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Great Lighthouses of Ireland

A “new experience to take your breath away” – that’s the promise from Great Lighthouses of Ireland, an EU-funded tourism initiative that has been launched by the Minister for Transport, Tourism and Sport, Paschal Donohoe TD, and the Commissioners of Irish Lights.Blackhead_PRFeaturing 12 lighthouses in stunning coastal locations, Great Lighthouses of Ireland, will offer unforgettable experiences and create a deep appreciation of the role of lighthouses, past and present, and in the maritime and seafaring story of the island of Ireland.

The ‘Great Lighthouses of Ireland’ are: St John’s Point, Co Donegal; Fanad Head, Co Donegal; Rathlin West Light Seabird Centre, Co Antrim; Black Head, Co Antrim; St John’s Point, Co Down; Wicklow Head, Co Wicklow; Hook, Co Wexford; Ballycotton, Co Cork, Galley Head, Co Cork; Valentia Island, Co Kerry; Loop Head, Co Clare; and Clare Island, Co Mayo.

Addressing an assembled audience of 200 people at the Irish Lights Head Office in Dun Laoghaire, the Minister said: “Our island’s maritime heritage is a source of pride to us all. This initiative allows us to celebrate and share this with our visitors and with each other. The Great Lighthouses of Ireland is a unique and exciting collaboration between many people and organisations, each with different and specialist skills, who have come together to create something exceptional.

“I am particularly pleased that this experience has been developed to build on the momentum of the Wild Atlantic Way and to contribute to our new destination brand, Ireland’s Ancient East. The blend of skills and expertise of public and private business, who are working together, north and south, has created a wonderful asset for coastal communities to build on, and adds considerably to what Ireland has to offer.”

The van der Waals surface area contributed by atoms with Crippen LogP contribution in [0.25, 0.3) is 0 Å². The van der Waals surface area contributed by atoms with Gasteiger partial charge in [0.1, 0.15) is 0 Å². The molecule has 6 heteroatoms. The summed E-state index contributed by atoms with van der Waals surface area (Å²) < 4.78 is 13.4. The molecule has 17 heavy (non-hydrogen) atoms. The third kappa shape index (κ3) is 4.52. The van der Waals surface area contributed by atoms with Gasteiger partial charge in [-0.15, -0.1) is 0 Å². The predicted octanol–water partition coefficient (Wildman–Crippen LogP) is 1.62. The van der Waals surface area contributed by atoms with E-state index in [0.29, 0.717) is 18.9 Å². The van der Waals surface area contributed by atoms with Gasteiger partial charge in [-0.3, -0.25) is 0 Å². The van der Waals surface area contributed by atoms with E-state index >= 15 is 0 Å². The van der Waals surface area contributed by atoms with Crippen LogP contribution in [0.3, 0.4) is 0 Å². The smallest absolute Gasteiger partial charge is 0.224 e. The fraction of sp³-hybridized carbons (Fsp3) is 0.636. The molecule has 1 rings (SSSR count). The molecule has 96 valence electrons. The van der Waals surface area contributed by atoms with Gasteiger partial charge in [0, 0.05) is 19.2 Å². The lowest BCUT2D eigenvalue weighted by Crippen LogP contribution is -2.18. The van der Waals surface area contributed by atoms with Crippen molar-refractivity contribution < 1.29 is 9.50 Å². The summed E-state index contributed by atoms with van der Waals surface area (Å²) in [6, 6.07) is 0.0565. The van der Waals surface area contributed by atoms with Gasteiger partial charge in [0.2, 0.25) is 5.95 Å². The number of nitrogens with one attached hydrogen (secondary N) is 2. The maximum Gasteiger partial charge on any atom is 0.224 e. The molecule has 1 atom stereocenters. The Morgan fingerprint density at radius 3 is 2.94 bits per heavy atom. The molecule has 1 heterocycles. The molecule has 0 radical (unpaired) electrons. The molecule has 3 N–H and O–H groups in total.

With a range of services from accommodation to visitor centres and guided tours, visitors from home and abroad will have the chance to explore the distinct experiences offered by the 12 lighthouses, each reflecting its own history and heritage, nature and environment, people and place, with aspects to appeal to people of all ages and interests.

Yvonne Shields, Chief Executive, Commissioners of Irish Lights, said: “Irish Lights has been operating around the coast – north and south – for nearly 250 years. Advances in technology and automation mean that we no longer need as much of the old physical infrastructure at lighthouses to operate our aids to navigation today. So as part of a new strategy we are developing a range of new uses for our infrastructure and tourism is an obvious option for some of our lighthouses. This project celebrates and shares the history, tradition and heritage of our organisation, as well as sustaining it for the future.

“Through Great Lighthouses of Ireland, Irish Lights has brought together a group of people who are deeply rooted in our coastal communities and hugely committed to our lighthouse heritage. We are delighted to be working with them on this landmark project.”

The Great Lighthouses of Ireland project is supported by the European Union’s InterReg IVA cross-border programme, managed by the Special EU Programmes Body (SEUBP). Lorraine McCourt, Director of the SEUPB, said: “This EU-funded project is a great example of the use of innovation in the creation a highly significant cross-border tourism initiative. I am confident that the project will attract a new wave of domestic and overseas tourists into the region, which will have long-term positive impacts on the local economy, on both sides of the border.”

The ambitious and imaginative cross-border project will include the preservation and conservation of the island of Ireland’s important maritime and lighthouse heritage. Great Lighthouses is built on a sustainable economic model and the re-invention of individual lighthouses as visitor attractions and unique self-catering accommodation that can contribute to local communities in terms of visitor spend and tourism employment.

Irish Lights today operate over 70 automated lighthouses around the coast of Ireland, all of which continue to play a vital role in maritime safety.


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